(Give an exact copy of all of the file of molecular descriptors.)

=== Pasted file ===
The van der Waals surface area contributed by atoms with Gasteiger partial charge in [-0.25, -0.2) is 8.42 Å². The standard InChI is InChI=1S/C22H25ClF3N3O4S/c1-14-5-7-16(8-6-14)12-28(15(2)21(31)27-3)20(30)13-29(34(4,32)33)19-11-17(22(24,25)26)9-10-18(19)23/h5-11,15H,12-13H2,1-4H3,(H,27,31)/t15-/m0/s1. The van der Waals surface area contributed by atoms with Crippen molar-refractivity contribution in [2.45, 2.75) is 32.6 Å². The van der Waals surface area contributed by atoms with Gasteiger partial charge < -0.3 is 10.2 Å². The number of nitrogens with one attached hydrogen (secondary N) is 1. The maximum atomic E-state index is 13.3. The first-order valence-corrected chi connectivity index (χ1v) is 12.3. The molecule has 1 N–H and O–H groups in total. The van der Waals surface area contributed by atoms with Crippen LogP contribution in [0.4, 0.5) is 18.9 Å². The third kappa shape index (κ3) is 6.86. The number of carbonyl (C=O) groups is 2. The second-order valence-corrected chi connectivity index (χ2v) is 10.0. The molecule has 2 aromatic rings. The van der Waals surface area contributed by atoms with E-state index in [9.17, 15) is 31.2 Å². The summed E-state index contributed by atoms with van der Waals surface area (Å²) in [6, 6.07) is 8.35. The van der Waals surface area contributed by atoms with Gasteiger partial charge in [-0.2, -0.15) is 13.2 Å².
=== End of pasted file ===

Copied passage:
The van der Waals surface area contributed by atoms with Gasteiger partial charge in [-0.25, -0.2) is 8.42 Å². The standard InChI is InChI=1S/C22H25ClF3N3O4S/c1-14-5-7-16(8-6-14)12-28(15(2)21(31)27-3)20(30)13-29(34(4,32)33)19-11-17(22(24,25)26)9-10-18(19)23/h5-11,15H,12-13H2,1-4H3,(H,27,31)/t15-/m0/s1. The van der Waals surface area contributed by atoms with Crippen molar-refractivity contribution in [2.45, 2.75) is 32.6 Å². The van der Waals surface area contributed by atoms with Gasteiger partial charge < -0.3 is 10.2 Å². The number of nitrogens with one attached hydrogen (secondary N) is 1. The maximum atomic E-state index is 13.3. The first-order valence-corrected chi connectivity index (χ1v) is 12.3. The molecule has 1 N–H and O–H groups in total. The van der Waals surface area contributed by atoms with Crippen LogP contribution in [0.4, 0.5) is 18.9 Å². The third kappa shape index (κ3) is 6.86. The number of carbonyl (C=O) groups is 2. The second-order valence-corrected chi connectivity index (χ2v) is 10.0. The molecule has 2 aromatic rings. The van der Waals surface area contributed by atoms with E-state index in [9.17, 15) is 31.2 Å². The summed E-state index contributed by atoms with van der Waals surface area (Å²) in [6, 6.07) is 8.35. The van der Waals surface area contributed by atoms with Gasteiger partial charge in [-0.2, -0.15) is 13.2 Å².